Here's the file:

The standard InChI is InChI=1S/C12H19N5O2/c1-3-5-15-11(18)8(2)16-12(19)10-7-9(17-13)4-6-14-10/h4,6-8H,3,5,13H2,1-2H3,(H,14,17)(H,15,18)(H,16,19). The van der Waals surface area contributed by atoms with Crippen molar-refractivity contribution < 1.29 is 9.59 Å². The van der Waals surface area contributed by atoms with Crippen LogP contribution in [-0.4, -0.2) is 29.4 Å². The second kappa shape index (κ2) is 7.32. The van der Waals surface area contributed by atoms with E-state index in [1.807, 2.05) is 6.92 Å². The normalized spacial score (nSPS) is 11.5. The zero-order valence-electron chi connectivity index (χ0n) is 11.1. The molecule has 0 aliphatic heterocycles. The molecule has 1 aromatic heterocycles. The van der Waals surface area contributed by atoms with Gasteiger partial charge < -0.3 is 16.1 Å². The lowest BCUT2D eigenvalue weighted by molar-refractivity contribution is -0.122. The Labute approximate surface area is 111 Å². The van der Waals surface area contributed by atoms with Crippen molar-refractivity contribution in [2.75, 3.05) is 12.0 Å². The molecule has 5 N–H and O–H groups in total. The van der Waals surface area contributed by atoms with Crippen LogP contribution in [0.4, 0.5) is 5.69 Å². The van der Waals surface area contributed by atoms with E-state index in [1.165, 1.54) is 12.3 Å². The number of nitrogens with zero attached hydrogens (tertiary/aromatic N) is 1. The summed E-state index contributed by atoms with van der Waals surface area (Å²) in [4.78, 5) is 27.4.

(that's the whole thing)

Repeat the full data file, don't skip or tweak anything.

The standard InChI is InChI=1S/C12H19N5O2/c1-3-5-15-11(18)8(2)16-12(19)10-7-9(17-13)4-6-14-10/h4,6-8H,3,5,13H2,1-2H3,(H,14,17)(H,15,18)(H,16,19). The van der Waals surface area contributed by atoms with Crippen molar-refractivity contribution < 1.29 is 9.59 Å². The van der Waals surface area contributed by atoms with Crippen LogP contribution in [-0.4, -0.2) is 29.4 Å². The second kappa shape index (κ2) is 7.32. The van der Waals surface area contributed by atoms with E-state index in [1.807, 2.05) is 6.92 Å². The normalized spacial score (nSPS) is 11.5. The zero-order valence-electron chi connectivity index (χ0n) is 11.1. The molecule has 0 aliphatic heterocycles. The molecule has 1 aromatic heterocycles. The van der Waals surface area contributed by atoms with Gasteiger partial charge < -0.3 is 16.1 Å². The lowest BCUT2D eigenvalue weighted by molar-refractivity contribution is -0.122. The Labute approximate surface area is 111 Å². The van der Waals surface area contributed by atoms with Crippen molar-refractivity contribution in [2.75, 3.05) is 12.0 Å². The molecule has 5 N–H and O–H groups in total. The van der Waals surface area contributed by atoms with Crippen LogP contribution in [0.4, 0.5) is 5.69 Å². The van der Waals surface area contributed by atoms with E-state index in [1.165, 1.54) is 12.3 Å². The number of nitrogens with zero attached hydrogens (tertiary/aromatic N) is 1. The summed E-state index contributed by atoms with van der Waals surface area (Å²) in [4.78, 5) is 27.4.